Real-life road test review: The one where we take the Peugeot 3008 to France
Crossovers are ridiculously popular right now, and as such we’ve had a number of them pass through our car park in recent weeks.
Well, they claim to offer that added bit of practicality over lowlier hatches for a start, which on paper makes them an excellent choice for families. But is that really the case?
To find out, we put the Peugeot to task with a slightly more interesting challenge than our usual commute through suburban South Manchester – a continental road trip. Well, if you class Northern France as continental, anyway.
It would be an ideal opportunity to see if this kind of car is any more practical than a hatch or estate alternative and, more importantly, answer some questions about the Peugeot that you just can’t on a rainy Tuesday on the A34.
For example, does the automatic tailgate still make sense when the boot is packed to the rafters? Even more importantly, does ‘cat paw’ mode make the optional massage-function driver’s seat worth the extra £620? We reveal all…
The adventure kicks off on the car park that is the M6 southbound on a Thursday morning. With a few hours to kill before picking up two more fellow passengers, the next few hours would be an ideal opportunity to delve a bit deeper into the Peugeot’s tech-filled interior.
With a felt-covered dash, neat ambient lighting in the doors and brushed aluminium ‘piano key’ switchgear, the 3008 stands out from some of the rather drab interiors you’ll find in most of its rivals.
After shouting at me for not asking Peugeot for the larger 5008, and laughing at me for picking a 1.2-litre turbo petrol rather than a diesel (more on that later) my passenger set about giving the infotainment system a thorough testing.
You can summon menus via those aforementioned fancy buttons on the dash, but for the majority of functions you’ll be making use of the 8in touchscreen. It protrudes from the dash in a way that fools you into thinking it’ll fold away, a bit like an old Aston, but it doesn’t.
He promptly found one function that I had not: our GT-Line 3008 is equipped with an ‘Amplify’ system that allows you to switch between different ambiences. It adapts the mood lighting, speaker settings in-car fragrance diffuser and, most interestingly, by turning on the driver’s massage-function seat (if you pay for the £620 option). It’s quite a pricy option at £620, but the ‘cat paw’ mode is not at all disagreeable.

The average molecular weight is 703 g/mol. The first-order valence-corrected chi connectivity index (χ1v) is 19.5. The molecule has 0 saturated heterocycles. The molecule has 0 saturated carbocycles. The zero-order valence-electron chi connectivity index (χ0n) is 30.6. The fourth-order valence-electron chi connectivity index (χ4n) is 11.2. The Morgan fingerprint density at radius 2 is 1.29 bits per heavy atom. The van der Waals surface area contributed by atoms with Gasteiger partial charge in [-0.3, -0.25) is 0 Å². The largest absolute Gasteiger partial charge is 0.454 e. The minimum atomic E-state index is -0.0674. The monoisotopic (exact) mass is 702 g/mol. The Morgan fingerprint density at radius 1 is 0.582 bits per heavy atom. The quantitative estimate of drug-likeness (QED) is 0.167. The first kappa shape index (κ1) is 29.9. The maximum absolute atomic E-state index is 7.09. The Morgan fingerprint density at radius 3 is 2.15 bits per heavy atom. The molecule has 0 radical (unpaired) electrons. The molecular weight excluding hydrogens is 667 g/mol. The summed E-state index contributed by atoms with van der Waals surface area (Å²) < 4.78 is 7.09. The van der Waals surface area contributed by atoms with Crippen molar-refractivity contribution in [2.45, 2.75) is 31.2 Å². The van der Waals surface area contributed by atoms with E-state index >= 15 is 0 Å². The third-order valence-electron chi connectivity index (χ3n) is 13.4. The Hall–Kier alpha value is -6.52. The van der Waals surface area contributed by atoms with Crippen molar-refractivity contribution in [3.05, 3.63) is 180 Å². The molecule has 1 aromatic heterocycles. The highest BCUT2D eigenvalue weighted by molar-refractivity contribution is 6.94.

Now, these kinds of systems aren’t what you’d call revolutionary, but combined with the rest of the interior it's an indication of Peugeot’s ambition to move upmarket. And we haven’t even mentioned the main attraction yet…
In front of the driver you’ll find the 3008’s most significant bit of tech – Peugeot’s iCockpit digital display. It’s a standard feature across the 3008 line-up, and again a signifier that Peugeot is upping its game. For the most part, it works well. We won’t go as far as saying it’s as good as Audi’s Virtual Cockpit – it lacks the sharpness and ease-of-use of the German system for a start – but it achieves everything it sets out to do, and on the lowlier trim levels is excellent value too.
Enough ogling of the interior though, what about practicality? Another dreary two hours later and it'd be time to find out, by picking up two more passengers... and their luggage.
At this point I should explain we aren’t going for a relaxing weekend in the French back and beyond. The destination is actually Croix en Ternois race circuit, where two of said passengers are set to race with the (aptly named as it turned out) Crisis Racing. The result is that a multitude of race-related paraphernalia must somehow fit into the 3008.